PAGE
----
Kara Davis sets high standards for her students—and for herself. A fourth-grade teacher at Joe Mathias Elementary School in Rogers, Arkansas, Davis has a knack for helping students surpass their own expectations. During a recent project-based learning effort, Davis asked students to explore congestion problems in the school parking lot. The children turned their research skills on their parents, documenting the adults' less-than-disciplined parking and driving habits on campus. The students then honed their communication skills, presenting the parents with their findings and suggesting solutions to improve the flow of traffic.
Davis is equally committed to teaching her fellow teachers. She started a class for Mathias' first-year teachers to help them with school policies and procedures, lesson planning, and preparation for conferences and evaluations. Davis has led professional development for the district and is a go-to teacher for literacy issues. Known as a data-driven educator, Davis reads the latest research and is eager to try new concepts in her classroom. She has served on school and district curriculum committees, leads her grade-level team, and developed an app to track lunch and attendance. Davis also serves on Mathias' parent advisory committee and has facilitated kindergarten parent training. Dedicated to nurturing the next generation of educators, Davis is an ambassador for TEACH, a group that recruits students to the teaching profession.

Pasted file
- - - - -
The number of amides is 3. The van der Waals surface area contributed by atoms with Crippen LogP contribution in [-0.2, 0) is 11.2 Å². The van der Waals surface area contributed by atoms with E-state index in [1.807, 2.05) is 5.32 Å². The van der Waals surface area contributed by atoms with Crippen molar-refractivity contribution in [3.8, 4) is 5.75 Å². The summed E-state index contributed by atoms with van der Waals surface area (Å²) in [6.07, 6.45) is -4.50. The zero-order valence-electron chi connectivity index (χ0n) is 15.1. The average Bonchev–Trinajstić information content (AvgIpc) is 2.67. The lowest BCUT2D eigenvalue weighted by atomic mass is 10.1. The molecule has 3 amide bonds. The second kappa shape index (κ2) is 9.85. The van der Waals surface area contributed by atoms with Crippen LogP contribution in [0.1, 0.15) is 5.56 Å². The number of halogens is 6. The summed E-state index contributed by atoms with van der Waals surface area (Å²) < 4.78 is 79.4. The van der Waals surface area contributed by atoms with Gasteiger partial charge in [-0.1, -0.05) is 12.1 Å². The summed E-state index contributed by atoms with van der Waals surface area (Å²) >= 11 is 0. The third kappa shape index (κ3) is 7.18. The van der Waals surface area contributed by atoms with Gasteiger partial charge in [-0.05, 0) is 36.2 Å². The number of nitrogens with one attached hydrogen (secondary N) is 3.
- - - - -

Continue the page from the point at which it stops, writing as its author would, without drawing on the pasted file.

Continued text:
A strong advocate for technology in the classroom, Davis organized and led a fundraising campaign to bring one-to-one computing to her students. She helped a kindergarten teacher at Mathias integrate Google Classroom into her curriculum; teachers across the district have visited the classroom to see the young students learning with technology in ways few had imagined. Davis' classroom serves as a district model for technology integration, and she is involved in a new initiative to revise the school's science, technology, engineering and mathematics (STEM) curriculum. Assessment scores for Mathias, a high-need school where 83% of the students qualify for free or reduced-price lunch, rival the state averages, and students have shown significant growth in both literacy and writing.
Davis is National Board Certified. She earned a Bachelor of Arts in elementary and early childhood education in 2004 from Central Washington State University and a Master of Arts in educational theory and practice in 2016 from Arkansas State University.
"[In fifth grade] I decided that I didn't have a 'math brain.' And, no surprise, I found math more difficult from that point..." (read more)